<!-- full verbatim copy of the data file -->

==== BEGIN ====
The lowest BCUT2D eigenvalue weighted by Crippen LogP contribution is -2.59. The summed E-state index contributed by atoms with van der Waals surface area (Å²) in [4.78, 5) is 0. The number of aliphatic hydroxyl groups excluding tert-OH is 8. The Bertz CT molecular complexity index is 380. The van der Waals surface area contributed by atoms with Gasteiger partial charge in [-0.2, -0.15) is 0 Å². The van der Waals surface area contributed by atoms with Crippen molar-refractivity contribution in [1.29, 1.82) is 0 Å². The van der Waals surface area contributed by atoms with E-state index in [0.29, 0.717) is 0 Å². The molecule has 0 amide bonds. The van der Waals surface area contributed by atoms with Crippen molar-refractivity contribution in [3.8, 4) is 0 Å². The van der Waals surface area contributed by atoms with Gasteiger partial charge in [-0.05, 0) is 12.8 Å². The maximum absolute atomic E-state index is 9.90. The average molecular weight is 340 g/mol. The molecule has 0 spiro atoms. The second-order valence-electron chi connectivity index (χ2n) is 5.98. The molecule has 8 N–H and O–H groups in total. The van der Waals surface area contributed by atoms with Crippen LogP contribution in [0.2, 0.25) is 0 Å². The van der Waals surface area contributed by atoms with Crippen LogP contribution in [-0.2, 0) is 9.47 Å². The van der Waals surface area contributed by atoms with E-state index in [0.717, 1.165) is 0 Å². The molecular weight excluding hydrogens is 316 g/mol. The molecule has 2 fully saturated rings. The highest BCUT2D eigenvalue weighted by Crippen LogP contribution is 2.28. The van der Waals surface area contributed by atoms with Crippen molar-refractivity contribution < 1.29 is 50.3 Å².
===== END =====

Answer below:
The lowest BCUT2D eigenvalue weighted by Crippen LogP contribution is -2.59. The summed E-state index contributed by atoms with van der Waals surface area (Å²) in [4.78, 5) is 0. The number of aliphatic hydroxyl groups excluding tert-OH is 8. The Bertz CT molecular complexity index is 380. The van der Waals surface area contributed by atoms with Gasteiger partial charge in [-0.2, -0.15) is 0 Å². The van der Waals surface area contributed by atoms with Crippen molar-refractivity contribution in [1.29, 1.82) is 0 Å². The van der Waals surface area contributed by atoms with E-state index in [0.29, 0.717) is 0 Å². The molecule has 0 amide bonds. The van der Waals surface area contributed by atoms with Crippen molar-refractivity contribution in [3.8, 4) is 0 Å². The van der Waals surface area contributed by atoms with Gasteiger partial charge in [-0.05, 0) is 12.8 Å². The maximum absolute atomic E-state index is 9.90. The average molecular weight is 340 g/mol. The molecule has 0 spiro atoms. The second-order valence-electron chi connectivity index (χ2n) is 5.98. The molecule has 8 N–H and O–H groups in total. The van der Waals surface area contributed by atoms with Crippen LogP contribution in [0.2, 0.25) is 0 Å². The van der Waals surface area contributed by atoms with Crippen LogP contribution in [-0.2, 0) is 9.47 Å². The van der Waals surface area contributed by atoms with E-state index in [0.717, 1.165) is 0 Å². The molecular weight excluding hydrogens is 316 g/mol. The molecule has 2 fully saturated rings. The highest BCUT2D eigenvalue weighted by Crippen LogP contribution is 2.28. The van der Waals surface area contributed by atoms with Crippen molar-refractivity contribution < 1.29 is 50.3 Å².